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Old 02-27-2014, 10:48 PM
 
Location: Fort Lauderdale, Florida
9,256 posts, read 8,337,794 times
Reputation: 20181

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Quote:
Originally Posted by BajanYankee View Post
BTW, nobody answered my question (perhaps that's because the answer would be "No"?). Any fiscal conservatives on this Board? Social conservatives? Vote for Bush, McCain or Romney?

Anybody shop at a Wal-Mart in the last month?

Anybody eat at buffet bar in the last month?

Anybody's kids involved in the Scouts?

Anybody drive an SUV (or want to drive one)?

Anyone buy anything from QVC in the last year?
Yes, I vote Republican. I am socially liberal and fiscally conservative.

No, I hate Walmart.

No.

My son and stepkids are mid twenties to thirty, I am a Gen X and my husband is a Boomer.

Yes, Cadillac SUV.

No, never bought a thing from QVC.
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Old 02-28-2014, 07:51 AM
 
Location: Youngstown, Oh.
4,896 posts, read 7,668,317 times
Reputation: 4508
I believe that for most issues like these, (i.e. people who prefer to drive vs. those who prefer not to drive, or urban living vs. suburban living) society falls on a bell curve. You have a few die-hard radicals on either end of the spectrum, and a lot of people who don't care either way, in the middle.

My old neighborhood, for example, is relatively urban by Midwest standards: small SFHs (1200 s.f. +/-) on small lots, (40x125) walkable, with easy access to public transit. For most of its history, it was a regular, middle-class neighborhood. Families lived there, and raised kids there for generations. It was only recently, (in the last 10-15 years, when the schools really started to decline) that families who could, started to leave for the suburbs.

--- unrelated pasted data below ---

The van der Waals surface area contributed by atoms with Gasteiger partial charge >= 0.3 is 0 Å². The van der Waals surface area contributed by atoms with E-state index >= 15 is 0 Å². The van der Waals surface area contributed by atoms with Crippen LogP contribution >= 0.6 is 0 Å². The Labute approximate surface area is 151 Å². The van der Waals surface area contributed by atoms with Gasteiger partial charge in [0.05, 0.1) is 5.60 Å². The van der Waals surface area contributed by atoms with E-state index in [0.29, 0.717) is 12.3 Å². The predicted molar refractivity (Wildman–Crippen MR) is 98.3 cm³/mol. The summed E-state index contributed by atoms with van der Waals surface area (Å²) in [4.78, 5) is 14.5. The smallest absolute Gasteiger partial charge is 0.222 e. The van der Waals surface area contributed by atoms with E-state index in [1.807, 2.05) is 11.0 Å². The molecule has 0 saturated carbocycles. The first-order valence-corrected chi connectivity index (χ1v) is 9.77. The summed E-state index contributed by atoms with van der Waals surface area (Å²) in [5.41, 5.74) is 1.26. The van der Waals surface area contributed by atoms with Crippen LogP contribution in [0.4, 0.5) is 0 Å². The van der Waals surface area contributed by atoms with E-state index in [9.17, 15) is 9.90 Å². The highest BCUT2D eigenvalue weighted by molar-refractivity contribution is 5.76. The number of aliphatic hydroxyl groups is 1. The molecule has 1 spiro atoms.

edit to add: I guess if there was a point to me example, it's that there wasn't an ideological drive behind why the families in that neighborhood lived there. They didn't care that it was in the city, or that it was relatively urban, and if they felt compelled to live in the suburbs, they would have made the move before the schools declined.

Last edited by JR_C; 02-28-2014 at 08:23 AM.. Reason: add
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Old 02-28-2014, 10:42 AM
 
3,492 posts, read 4,965,861 times
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Re: Gentrification.

If the nice walkable areas are gentrified, and people really want walkable, there are some not so nice walkable areas that would be prime targets for gentrification by those displaced from the previous location leading to an upwards spiral in quality which would seem to be a very rare phenomenon.

I do believe that we will have a shift towards more "walkable" areas, though I think when doing research on preferences it is very important to define "walkable" because I don't think the average survey-taker will know what it means. I think the issue will be compounded by the expense of cars and gas. The disparity of wealth in America is increasing as good wage blue collar jobs have largely disappeared. Lack of money, and advances in technology may cause a major shift towards more walkable areas. If you were developing a new area and planning to sell it, so that you had to accept market pressures rather than just building whatever you felt like, wouldn't you be compelled to use the latest technology to set up long streets with tons of identical houses sharing concrete walls. Noise levels could be contained and the entire area could be walkable. However, figures such as "X% would pay more for walkable areas" does not denote how much more they would pay. I would have happily paid 1% more to cut my commute distance. However, the market demanded more like 30% more.
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Old 02-28-2014, 11:58 AM